The 2021–22 academic year at Ithaca College has started off with 19 fire alarms being set off in the Circle Apartments throughout the month of September.
In a Sept. 23 email sent to Circles residents, Megan Williams, assistant director of staff and programs in the Office of Residential Life, said that 16 out of 19 of the alarms occurred because of food being burned on the stove, in the oven or in the microwave, and that more fire alarms could potentially prompt the Ithaca Fire Department to launch an investigation into the college. The Circles house juniors and seniors, many of whom are living on their own for the first time. The apartments are fully-furnished and have kitchens that contain full-sized electric appliances, including a dishwasher.
Junior Julia Spruance said she is in her second semester living in Circles. She said living in the apartments here has created a much more positive space for her and her roommates because they have their own kitchen, compared to living in the dorms, where they had to eat at the dining halls.
“We honestly hated the food, and two of my roommates have food allergies and found it hard to find food they could actually eat in the dining halls,” Spruance said. “So by having access to our kitchen, we are able to make really good and healthy food that wouldn’t be able to be found through the dining halls.”
Spruance and her roommates have not set off any alarms themselves, but have been woken up twice this semester by fire alarms going off in their building.
“It’s really annoying to be woken up in such an abrupt way,” said Spruance. “When a fire alarm goes off in any of the apartments within one building, everyone’s alarm goes off.”
Junior Mercedesz Stumpf is living in Circles for the first time and said she and her roommates cook all their own meals.
“This is the cheaper and healthier option,” Stumpf said.
Stumpf has never personally set off a fire alarm, but said her housemate has while cooking. Stumpf said she has been negatively affected by the fire alarms this academic year.
“The fire alarms are super stressful for my roommate and I,” Stumpf said. “She has a cat, and it’s always a struggle to rescue him because he gets scared.”
A high number of fire alarms is typical for the beginning of academic years. Tim Ryan, assistant director of Environmental Health and Safety, said that while the numbers may be up a little bit from past years, they are just about on track.
The alarms have also been set off due to steam buildup from hot showers. Ryan said Circles has also had two fire alarms go off this semester because of a short circuit.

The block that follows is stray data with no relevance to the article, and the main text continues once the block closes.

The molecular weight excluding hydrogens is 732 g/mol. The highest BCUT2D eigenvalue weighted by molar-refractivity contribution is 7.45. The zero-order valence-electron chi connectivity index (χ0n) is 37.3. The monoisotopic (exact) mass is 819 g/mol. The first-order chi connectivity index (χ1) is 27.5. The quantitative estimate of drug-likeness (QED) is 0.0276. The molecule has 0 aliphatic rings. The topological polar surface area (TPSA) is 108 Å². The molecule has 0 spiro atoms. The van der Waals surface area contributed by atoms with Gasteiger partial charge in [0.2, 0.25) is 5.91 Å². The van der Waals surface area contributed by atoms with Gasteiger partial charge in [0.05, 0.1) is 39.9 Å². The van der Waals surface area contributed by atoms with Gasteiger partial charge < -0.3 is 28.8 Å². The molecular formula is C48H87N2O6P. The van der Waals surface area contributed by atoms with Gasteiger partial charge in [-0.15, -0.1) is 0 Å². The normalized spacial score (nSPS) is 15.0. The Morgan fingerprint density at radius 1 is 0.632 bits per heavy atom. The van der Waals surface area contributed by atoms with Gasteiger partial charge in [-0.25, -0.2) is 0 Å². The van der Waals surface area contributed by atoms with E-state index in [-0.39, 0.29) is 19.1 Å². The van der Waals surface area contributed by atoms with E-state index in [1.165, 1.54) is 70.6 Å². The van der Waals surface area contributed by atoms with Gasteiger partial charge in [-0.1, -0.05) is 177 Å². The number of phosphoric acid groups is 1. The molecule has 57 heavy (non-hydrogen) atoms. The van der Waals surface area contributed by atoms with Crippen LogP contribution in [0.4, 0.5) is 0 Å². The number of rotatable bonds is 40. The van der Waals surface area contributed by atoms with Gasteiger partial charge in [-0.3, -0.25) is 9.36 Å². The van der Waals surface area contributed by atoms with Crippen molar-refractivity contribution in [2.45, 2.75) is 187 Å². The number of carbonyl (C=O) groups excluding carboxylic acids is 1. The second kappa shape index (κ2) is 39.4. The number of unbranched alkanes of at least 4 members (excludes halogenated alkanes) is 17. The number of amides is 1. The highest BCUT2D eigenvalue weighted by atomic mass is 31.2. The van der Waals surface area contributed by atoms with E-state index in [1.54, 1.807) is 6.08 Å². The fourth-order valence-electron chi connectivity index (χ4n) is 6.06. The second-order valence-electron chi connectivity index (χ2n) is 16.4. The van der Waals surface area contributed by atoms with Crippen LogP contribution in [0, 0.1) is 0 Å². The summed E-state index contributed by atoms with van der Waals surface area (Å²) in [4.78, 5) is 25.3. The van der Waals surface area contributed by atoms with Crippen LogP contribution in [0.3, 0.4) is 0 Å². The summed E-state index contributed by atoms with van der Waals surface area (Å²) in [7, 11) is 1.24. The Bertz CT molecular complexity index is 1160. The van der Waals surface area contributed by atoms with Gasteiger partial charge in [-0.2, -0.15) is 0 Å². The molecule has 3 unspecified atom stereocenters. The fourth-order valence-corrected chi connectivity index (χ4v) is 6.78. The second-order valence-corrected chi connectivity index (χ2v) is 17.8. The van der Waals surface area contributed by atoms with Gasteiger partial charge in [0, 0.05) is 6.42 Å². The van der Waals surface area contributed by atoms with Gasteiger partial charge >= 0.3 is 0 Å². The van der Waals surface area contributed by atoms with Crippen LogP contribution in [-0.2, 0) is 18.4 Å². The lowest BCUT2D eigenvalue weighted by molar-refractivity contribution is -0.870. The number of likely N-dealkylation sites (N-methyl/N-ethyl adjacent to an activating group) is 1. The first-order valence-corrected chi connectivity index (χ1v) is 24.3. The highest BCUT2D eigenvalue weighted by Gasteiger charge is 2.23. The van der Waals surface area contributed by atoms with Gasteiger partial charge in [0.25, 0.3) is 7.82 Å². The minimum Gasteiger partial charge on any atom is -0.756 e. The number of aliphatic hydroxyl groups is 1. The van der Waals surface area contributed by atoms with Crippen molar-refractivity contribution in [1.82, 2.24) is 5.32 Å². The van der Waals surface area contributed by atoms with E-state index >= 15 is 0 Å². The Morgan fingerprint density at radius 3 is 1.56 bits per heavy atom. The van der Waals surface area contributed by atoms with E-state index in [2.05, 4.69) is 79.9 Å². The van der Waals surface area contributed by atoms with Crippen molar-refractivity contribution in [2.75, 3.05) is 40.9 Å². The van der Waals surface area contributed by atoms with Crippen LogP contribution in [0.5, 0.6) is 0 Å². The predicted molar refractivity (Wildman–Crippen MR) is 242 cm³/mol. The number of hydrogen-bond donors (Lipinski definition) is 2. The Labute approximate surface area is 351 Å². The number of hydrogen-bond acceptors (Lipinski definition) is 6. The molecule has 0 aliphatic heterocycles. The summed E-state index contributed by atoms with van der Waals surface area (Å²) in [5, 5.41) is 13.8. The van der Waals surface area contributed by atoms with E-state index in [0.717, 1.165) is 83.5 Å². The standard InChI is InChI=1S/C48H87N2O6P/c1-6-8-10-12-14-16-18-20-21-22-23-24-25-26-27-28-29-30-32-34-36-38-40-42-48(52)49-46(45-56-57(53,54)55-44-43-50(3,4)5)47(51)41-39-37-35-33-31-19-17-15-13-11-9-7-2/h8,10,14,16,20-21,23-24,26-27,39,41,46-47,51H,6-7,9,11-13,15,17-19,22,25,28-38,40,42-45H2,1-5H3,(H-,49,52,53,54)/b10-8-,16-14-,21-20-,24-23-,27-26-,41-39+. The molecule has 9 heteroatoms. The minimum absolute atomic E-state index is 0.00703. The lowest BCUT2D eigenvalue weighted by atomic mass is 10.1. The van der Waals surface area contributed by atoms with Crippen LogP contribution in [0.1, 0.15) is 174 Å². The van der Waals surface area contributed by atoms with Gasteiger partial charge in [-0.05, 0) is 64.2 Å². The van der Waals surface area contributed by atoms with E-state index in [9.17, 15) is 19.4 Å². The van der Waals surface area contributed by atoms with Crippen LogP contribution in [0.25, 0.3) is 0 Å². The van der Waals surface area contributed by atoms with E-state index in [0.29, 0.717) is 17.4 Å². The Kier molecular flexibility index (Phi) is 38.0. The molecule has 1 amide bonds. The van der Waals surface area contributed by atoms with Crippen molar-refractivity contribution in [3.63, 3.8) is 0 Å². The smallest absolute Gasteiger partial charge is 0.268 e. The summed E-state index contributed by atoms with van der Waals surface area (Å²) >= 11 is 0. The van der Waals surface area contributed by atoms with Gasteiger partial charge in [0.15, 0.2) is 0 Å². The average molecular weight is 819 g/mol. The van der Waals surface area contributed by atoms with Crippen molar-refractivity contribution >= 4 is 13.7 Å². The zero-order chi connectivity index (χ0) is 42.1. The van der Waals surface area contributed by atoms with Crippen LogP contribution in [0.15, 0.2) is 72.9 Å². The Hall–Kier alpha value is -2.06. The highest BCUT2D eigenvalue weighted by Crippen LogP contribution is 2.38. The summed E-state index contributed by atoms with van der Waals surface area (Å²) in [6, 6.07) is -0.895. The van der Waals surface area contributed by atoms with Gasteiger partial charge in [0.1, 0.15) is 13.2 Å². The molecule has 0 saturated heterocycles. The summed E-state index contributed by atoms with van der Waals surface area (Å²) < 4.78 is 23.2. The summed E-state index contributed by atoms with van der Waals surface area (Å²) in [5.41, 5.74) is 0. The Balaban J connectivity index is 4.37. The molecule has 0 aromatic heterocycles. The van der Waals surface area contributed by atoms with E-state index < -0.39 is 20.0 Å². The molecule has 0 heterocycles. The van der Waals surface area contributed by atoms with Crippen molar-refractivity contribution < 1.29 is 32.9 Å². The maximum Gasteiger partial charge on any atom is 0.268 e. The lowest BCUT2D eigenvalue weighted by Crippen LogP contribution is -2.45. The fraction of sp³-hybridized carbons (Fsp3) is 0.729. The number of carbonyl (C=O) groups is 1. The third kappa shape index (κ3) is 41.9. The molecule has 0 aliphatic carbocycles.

“After a device gets steam from a shower several times, it may develop what we call a short circuit,” Ryan said. “If the short circuit goes the wrong way, it’s going to trip the alarm.”
This is not an issue specific to the college. All over the nation, institutions are dealing with issues like burnt popcorn and steamy showers. In 2019 the Ball State University Police Department made a Facebook post that gave students cooking tips.
The National Fire Protection Association (NFPA) is a global, self-funded nonprofit organization that is devoted to eliminating death, injury, economic and property loss due to fire, electrical and related hazards. According to the NFPA, roughly six out of seven fires in dormitories are started by cooking. Reported fires in dormitory-type buildings were cooking related 87% of the time. They also found that the months of September and October had the highest rate of fires in dormitories.
Junior Matt Fabian said it can take a few weeks to understand how to properly cook by oneself.
“It’s just like anything, it’s new so everyone’s going to have to take a little bit of time to learn to get to the routine of things,” Fabian said. “Like getting a basic idea of what you have to cook and how you have to cook it. A couple of weeks and you’re good to go pretty much.”
Fabian said he does not have a meal plan, which he believes is common for people living in Circles. Students who live in Circles are not required to have a meal plan. They are offered a commuter and on-campus apartment meal plan which consists of 5 dining hall swipes per week and $400 in Bomber Bucks.
“People in Circles don’t have a meal plan, so they rely mostly on cooking in the kitchen,” Fabian said. “The kitchen is the primary source of food. Like me personally, I cook all my stuff or I go eat at restaurants.”
In order to learn from these mistakes, Residential Life and Environmental Health and Safety stress the importance of using the exhaust vent above the stove. The exhaust vent helps remove excess heat and smoke.
“If you’re going to cook, make sure that your vent hood is turned on and make sure that it’s functioning properly,” Ryan said. “If it’s not functioning properly, you need to file a maintenance request to get it fixed.”
The department also advises cooking at a lower setting, never leaving food unattended while it is cooking, cleaning the drip pan under the heating coils on the stove, cleaning the heating coil itself, and always using the ventilation fan while showering.
“Public safety officers will respond 24/7,” Ryan said. “We typically have two officers respond at all times and at the same time the fire department is called and they start their response either from the fire station itself by the back entrance to the college or a lot of the times they send a unit from downtown.”